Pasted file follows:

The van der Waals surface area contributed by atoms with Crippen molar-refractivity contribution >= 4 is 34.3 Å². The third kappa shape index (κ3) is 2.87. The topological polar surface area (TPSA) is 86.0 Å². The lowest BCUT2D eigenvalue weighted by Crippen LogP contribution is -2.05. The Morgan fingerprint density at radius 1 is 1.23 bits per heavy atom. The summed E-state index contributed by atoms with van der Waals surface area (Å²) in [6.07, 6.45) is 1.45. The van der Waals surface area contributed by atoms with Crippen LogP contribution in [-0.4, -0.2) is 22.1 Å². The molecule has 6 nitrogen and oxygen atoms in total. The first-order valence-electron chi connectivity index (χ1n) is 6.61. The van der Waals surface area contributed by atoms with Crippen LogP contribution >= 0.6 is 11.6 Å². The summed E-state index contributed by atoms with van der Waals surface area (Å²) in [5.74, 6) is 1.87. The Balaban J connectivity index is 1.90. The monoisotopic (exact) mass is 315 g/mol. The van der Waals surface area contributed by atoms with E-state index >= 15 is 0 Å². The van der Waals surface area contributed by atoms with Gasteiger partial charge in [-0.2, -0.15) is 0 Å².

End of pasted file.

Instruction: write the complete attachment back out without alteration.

The van der Waals surface area contributed by atoms with Crippen molar-refractivity contribution >= 4 is 34.3 Å². The third kappa shape index (κ3) is 2.87. The topological polar surface area (TPSA) is 86.0 Å². The lowest BCUT2D eigenvalue weighted by Crippen LogP contribution is -2.05. The Morgan fingerprint density at radius 1 is 1.23 bits per heavy atom. The summed E-state index contributed by atoms with van der Waals surface area (Å²) in [6.07, 6.45) is 1.45. The van der Waals surface area contributed by atoms with Crippen LogP contribution in [-0.4, -0.2) is 22.1 Å². The molecule has 6 nitrogen and oxygen atoms in total. The first-order valence-electron chi connectivity index (χ1n) is 6.61. The van der Waals surface area contributed by atoms with Crippen LogP contribution >= 0.6 is 11.6 Å². The summed E-state index contributed by atoms with van der Waals surface area (Å²) in [5.74, 6) is 1.87. The Balaban J connectivity index is 1.90. The monoisotopic (exact) mass is 315 g/mol. The van der Waals surface area contributed by atoms with E-state index >= 15 is 0 Å². The van der Waals surface area contributed by atoms with Gasteiger partial charge in [-0.2, -0.15) is 0 Å².